The following is a very Surprising Instance of Skill in Numbers.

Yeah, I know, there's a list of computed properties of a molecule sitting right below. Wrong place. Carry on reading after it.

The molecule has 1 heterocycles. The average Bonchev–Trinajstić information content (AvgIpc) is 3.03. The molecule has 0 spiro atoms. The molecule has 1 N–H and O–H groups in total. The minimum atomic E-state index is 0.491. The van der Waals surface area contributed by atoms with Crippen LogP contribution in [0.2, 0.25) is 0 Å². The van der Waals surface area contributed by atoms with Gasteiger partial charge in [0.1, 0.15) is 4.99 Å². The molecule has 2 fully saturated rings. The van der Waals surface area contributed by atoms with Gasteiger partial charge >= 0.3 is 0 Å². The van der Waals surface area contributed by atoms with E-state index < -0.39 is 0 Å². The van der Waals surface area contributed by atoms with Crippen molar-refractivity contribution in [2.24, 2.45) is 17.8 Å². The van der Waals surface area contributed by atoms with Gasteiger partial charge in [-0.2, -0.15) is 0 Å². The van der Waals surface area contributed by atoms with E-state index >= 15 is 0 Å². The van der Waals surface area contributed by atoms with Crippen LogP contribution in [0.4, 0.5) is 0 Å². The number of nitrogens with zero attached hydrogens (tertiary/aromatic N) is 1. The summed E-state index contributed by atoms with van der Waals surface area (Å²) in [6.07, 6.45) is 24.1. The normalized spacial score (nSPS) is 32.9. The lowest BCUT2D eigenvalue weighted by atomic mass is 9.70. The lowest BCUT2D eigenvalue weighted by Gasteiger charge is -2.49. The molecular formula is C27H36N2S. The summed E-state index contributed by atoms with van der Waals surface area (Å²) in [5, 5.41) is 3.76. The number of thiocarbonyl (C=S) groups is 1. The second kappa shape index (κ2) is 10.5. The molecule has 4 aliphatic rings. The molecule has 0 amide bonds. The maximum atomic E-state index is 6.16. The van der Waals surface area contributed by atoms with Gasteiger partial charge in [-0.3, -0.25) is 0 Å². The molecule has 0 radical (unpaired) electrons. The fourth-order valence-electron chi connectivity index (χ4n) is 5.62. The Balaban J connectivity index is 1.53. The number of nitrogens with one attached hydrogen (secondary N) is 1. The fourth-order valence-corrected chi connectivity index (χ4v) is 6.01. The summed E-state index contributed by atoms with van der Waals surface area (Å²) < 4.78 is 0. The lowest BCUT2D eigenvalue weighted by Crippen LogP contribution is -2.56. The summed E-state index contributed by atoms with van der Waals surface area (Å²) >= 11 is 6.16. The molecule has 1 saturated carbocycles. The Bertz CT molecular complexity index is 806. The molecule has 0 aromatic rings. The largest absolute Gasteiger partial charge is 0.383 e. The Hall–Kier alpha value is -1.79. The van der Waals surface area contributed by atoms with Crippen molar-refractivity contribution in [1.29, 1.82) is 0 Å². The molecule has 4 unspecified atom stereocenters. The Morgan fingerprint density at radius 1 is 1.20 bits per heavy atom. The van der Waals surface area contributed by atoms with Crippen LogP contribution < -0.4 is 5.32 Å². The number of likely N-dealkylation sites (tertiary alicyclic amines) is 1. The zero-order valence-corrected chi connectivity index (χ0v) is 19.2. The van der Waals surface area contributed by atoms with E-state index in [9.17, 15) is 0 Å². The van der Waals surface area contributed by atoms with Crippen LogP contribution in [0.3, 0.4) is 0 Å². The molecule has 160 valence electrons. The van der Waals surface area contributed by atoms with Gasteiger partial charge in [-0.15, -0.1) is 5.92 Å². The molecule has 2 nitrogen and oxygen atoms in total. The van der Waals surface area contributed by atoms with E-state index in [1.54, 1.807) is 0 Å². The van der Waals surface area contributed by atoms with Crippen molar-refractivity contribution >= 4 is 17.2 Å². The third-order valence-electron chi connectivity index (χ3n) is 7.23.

Jedidiah Buxton, was a prodigy, with respect to skill in numbers. His father, William Buxton, was schoolmaster of the parish where he was born, in 1704 : yet Jedediah's education was so much neglected, that he was never taught to write; and with respect to any other knowledge but that of 'umbers, seemed always as ignorant as a boy of ten years of age. How he came first to know the relative proportions of numbers, and their progressive denominations, he did not remember; but to this he applied the whole force of his mind, and upon this his attention was constantly fixed, so that he frequently took no cognizance of external objects, and, when he did it, it was only with respect to their numbers. If any space of time was mentioned, he would soon after say it was so many minutes ; and if any distance of way, he would assign the number of hair-breadths, without any question being asked, or any calculation expected by the company. When he once understood a question, he began to work with amazing facility, after his own method, without the use of a pen, pencil, or chalk, or even understanding the common rules of arithmetic, as taught in the schools. He would stride over a piece of land, or a field, and tell the contents of it almost as exactly as if one had measured it by the chain. In this manner he measured the whole lordship of Elmton, belonging to Sir John Rhodes, and brought him the contents, not only of some thousands in acres, roods, and perches, but even in square inches. After this, for his own amusement, he reduced them into square hair-breadths, computing 48 to each side of the inch. His memory was so great, that while resolving a question, he could leave off, and resume the operation again, where he left off, the next morning, or at a week, a month, or several months, and proceed regularly till it was completed. His memory would doubtless have been equally retentive with respect to other objects, if he had attended to them with equal diligence; but his perpetual application to figures prevented the smallest acquisition of any other knowledge. He was sometimes asked, on his return from church, whether he remembered the text, or any part of the sermon: but it never appeared that he brought away one sentence ; his mind, upon a closer examination, being found to have been busied, even during divine service, in his favourite operation, either dividing some time, or some space, into the smallest known parts, or resolving some question that had been given him as a test of his abilities. As this extraordinary person lived in laborious poverty, his life was uniform and obscure. Time, with respect to him, changed nothing but his age ; nor did the seasons vary his employment, except that in winter he used a flail, and in summer a ling-hook. In 1754, he came to London, where he was introduced to the Royal Society, who, in order to prove his abilities, asked him several questions in arithmetic; and he gave them such satisfaction, that they dismissed him with a handsome gratuity. In this visit to the metropolis, the only object of his curiosity, except figures, was to see the king and royal family; but they being at Kensington, Jedidiah was disappointed. During his stay in London, he was taken to see King Richard III. performed at Drury-Lane playhouse ; and it was expected, either that the novelty and the splendour of the show would have fixed him in astonishment, or kept his imagination in a continual hurry, or that his passions would, in some degree, have been touched by the power of action, though he did not perfectly understand the dialogic But Jedidiah's mind was employed in the playhouse just as it was employed in every other place. During the Jance, he fixed his attention upon the number of steps ; he declared, after a fine piece of music, that the innumerable sounds produced by the instruments had perplexed him beyond measure; and he" attended even to Mr. Garrick, only to count the words that he uttered, in which, he said, he perfectly succeeded. Jedidiah returned to the place of his birth, where, if his enjoyments were few, his whales did not seem to be greater. He applied to his labour with cheerfulness ; he re-gretted nothing that he left behind him in London; and it continued to be his opinion, that a slice of rusty bacon afforded the most delicious repast.